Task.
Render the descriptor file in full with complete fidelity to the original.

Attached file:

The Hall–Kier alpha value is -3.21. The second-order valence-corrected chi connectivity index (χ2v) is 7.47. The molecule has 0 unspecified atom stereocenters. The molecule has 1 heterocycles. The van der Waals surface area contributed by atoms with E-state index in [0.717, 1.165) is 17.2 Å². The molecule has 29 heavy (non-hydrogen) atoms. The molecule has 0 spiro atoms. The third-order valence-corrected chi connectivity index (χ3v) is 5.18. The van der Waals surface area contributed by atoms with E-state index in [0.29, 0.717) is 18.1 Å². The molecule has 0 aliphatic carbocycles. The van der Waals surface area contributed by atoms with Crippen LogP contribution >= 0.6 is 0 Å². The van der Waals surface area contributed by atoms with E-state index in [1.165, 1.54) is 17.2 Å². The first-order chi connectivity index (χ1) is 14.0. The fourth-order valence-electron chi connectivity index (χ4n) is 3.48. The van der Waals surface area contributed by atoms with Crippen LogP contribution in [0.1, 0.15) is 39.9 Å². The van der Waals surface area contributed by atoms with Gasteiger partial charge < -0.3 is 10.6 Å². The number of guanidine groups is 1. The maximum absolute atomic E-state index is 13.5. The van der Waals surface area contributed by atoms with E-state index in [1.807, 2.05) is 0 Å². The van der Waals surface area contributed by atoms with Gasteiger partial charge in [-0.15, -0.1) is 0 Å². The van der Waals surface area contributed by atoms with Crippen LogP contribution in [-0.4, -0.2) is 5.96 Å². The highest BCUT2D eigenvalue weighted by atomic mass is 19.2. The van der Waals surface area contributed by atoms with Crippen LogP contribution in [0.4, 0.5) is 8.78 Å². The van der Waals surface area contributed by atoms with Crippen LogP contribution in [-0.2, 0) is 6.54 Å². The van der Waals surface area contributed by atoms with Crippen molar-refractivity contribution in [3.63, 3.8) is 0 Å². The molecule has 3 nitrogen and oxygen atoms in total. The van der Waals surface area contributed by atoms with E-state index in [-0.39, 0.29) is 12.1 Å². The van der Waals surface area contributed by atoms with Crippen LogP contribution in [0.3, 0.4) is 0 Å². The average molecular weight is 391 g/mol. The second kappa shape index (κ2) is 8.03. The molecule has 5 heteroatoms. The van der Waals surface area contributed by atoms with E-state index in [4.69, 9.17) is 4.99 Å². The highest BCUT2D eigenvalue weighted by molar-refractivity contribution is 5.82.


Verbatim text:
The Hall–Kier alpha value is -3.21. The second-order valence-corrected chi connectivity index (χ2v) is 7.47. The molecule has 0 unspecified atom stereocenters. The molecule has 1 heterocycles. The van der Waals surface area contributed by atoms with E-state index in [0.717, 1.165) is 17.2 Å². The molecule has 29 heavy (non-hydrogen) atoms. The molecule has 0 spiro atoms. The third-order valence-corrected chi connectivity index (χ3v) is 5.18. The van der Waals surface area contributed by atoms with E-state index in [0.29, 0.717) is 18.1 Å². The molecule has 0 aliphatic carbocycles. The van der Waals surface area contributed by atoms with Crippen LogP contribution >= 0.6 is 0 Å². The van der Waals surface area contributed by atoms with E-state index in [1.165, 1.54) is 17.2 Å². The first-order chi connectivity index (χ1) is 14.0. The fourth-order valence-electron chi connectivity index (χ4n) is 3.48. The van der Waals surface area contributed by atoms with Crippen LogP contribution in [0.1, 0.15) is 39.9 Å². The van der Waals surface area contributed by atoms with Gasteiger partial charge < -0.3 is 10.6 Å². The number of guanidine groups is 1. The maximum absolute atomic E-state index is 13.5. The van der Waals surface area contributed by atoms with E-state index in [1.807, 2.05) is 0 Å². The van der Waals surface area contributed by atoms with Gasteiger partial charge in [-0.15, -0.1) is 0 Å². The van der Waals surface area contributed by atoms with Crippen LogP contribution in [-0.4, -0.2) is 5.96 Å². The highest BCUT2D eigenvalue weighted by atomic mass is 19.2. The van der Waals surface area contributed by atoms with Crippen LogP contribution in [0.4, 0.5) is 8.78 Å². The van der Waals surface area contributed by atoms with Crippen LogP contribution in [-0.2, 0) is 6.54 Å². The van der Waals surface area contributed by atoms with Crippen molar-refractivity contribution in [3.63, 3.8) is 0 Å². The molecule has 3 nitrogen and oxygen atoms in total. The van der Waals surface area contributed by atoms with E-state index in [-0.39, 0.29) is 12.1 Å². The van der Waals surface area contributed by atoms with Crippen LogP contribution in [0.3, 0.4) is 0 Å². The average molecular weight is 391 g/mol. The second kappa shape index (κ2) is 8.03. The molecule has 5 heteroatoms. The van der Waals surface area contributed by atoms with E-state index in [4.69, 9.17) is 4.99 Å². The highest BCUT2D eigenvalue weighted by molar-refractivity contribution is 5.82.